If you are being bullied, there are steps you can take to help stop it. They will depend on your personal circumstances, but here are some suggestions to keep in mind.

  • Tell someone what’s happening. Bullying thrives when no one else knows about it, so tell someone you trust - they may be able to help.
  • Tell the bully to stop. If you feel safe and comfortable doing so, try telling them to stop doing what they’re doing. This may not make an impact, but clear communication can help them realise bullying is hurtful.
  • Keep a record of what’s happening. Note what you’re going through as you may need to present evidence about your bullying.

Know that what you’re going through is not OK and you’re not alone. Being bullied can be an isolating experience, but in reality, one in two of us is affected by it. Hearing other people's experiences of bullying and how they got through it can really help.

The effects of bullying

Having someone (or a group of people) make you feel bad through bullying is a tough thing to go through. Over time we may start to internalise what the bullies are saying, believing it to be true. This can affect our sense of self-esteem and confidence. 

It can bring up feelings of anxiety, isolation and depression, especially if it goes on for a long period of time. Even if the bullying took place a long time ago, you may find the effects to be long-lasting. Whether you are currently being bullied, have been bullied in the past or are affected by it in another way, you may want to explore counselling to help you cope with the effects.

Counselling for bullying

A therapist can help you explore what is happening/what happened, your options and responses, and how to cope with the effects of bullying. Counselling happens in a safe, confidential and judgement-free space, giving you the opportunity to open up about your experiences. In your counselling sessions, you have the opportunity to learn valuable coping skills you need in order to move forward from the bullying.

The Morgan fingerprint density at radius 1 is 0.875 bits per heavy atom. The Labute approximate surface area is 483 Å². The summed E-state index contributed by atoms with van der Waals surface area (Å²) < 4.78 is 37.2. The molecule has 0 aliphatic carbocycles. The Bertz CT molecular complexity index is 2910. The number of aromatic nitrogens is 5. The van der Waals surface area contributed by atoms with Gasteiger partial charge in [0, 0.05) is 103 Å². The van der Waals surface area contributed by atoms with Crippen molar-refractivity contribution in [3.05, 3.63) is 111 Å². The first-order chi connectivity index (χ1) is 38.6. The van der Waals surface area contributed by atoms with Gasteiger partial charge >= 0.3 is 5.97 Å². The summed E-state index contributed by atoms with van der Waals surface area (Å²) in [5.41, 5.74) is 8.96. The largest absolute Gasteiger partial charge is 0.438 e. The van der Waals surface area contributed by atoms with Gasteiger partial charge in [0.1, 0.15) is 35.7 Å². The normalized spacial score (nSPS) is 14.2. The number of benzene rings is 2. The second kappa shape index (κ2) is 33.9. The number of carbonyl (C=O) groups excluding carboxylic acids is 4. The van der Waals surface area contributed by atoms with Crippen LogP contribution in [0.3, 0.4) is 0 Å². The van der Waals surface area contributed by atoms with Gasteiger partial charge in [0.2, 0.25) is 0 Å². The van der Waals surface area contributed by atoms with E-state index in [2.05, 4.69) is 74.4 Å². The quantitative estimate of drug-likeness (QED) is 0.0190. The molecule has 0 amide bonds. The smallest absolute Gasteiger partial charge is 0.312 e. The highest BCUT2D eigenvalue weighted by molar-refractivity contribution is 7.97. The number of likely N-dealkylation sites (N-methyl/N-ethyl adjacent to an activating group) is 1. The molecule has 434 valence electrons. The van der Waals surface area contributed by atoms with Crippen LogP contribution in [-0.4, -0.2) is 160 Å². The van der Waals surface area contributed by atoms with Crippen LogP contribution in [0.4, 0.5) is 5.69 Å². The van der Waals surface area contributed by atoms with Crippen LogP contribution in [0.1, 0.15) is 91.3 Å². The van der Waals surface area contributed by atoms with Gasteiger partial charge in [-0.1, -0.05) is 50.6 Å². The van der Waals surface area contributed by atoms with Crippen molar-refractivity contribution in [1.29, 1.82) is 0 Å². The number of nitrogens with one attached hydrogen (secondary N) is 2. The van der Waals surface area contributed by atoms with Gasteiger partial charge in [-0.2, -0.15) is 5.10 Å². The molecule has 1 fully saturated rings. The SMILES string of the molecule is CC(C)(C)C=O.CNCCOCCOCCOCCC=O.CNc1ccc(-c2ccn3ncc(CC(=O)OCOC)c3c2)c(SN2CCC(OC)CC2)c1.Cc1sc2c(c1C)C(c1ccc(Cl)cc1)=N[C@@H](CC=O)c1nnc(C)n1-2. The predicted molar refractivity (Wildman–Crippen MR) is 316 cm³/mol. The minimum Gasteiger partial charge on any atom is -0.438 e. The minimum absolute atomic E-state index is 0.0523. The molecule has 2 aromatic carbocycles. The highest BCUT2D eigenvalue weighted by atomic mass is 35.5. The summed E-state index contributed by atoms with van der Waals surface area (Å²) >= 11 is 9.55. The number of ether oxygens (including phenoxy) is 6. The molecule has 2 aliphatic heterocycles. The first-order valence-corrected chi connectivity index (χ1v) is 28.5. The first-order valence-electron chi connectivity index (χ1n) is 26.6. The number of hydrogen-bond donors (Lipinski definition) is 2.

So how do you move forward and heal? Learning assertiveness skills, entering into therapy in order to have your experience witnessed, validated and affirmed, acceptance and approval of yourself in order to build your inner strength will not only protect you from further attack, it is the key to healing. 

- Amanda Perl MSc Psychotherapist Counsellor BACP (Accredited) CBT Practitioner

How can I help someone who’s being bullied?

It may be that you suspect a friend, loved one or colleague is being bullied and you would like to offer support. A person being bullied may need an ally and to know that they don’t have to suffer in silence.

To help you support them, we have put together some information including advice on spotting the signs of bullying, and advice for teachers, parents and employers.


Spot the signs

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Advice for teachers

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Advice for parents

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Advice for employers

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Further help

There are a number of other charities that you can signpost people to and receive support from. Childline and Kidscape can support young people experiencing bullying, the Anti Bullying Alliance offers a wide range of information and a helpline, while Hourglass works to prevent elder abuse and ACAS can be particularly helpful for employers/employees.

You can also call The Samaritans 24/7 on 116 123 or email jo@samaritans.org. Alternatively, you can text 'SHOUT' to 85258 for free, confidential support via text message 24/7.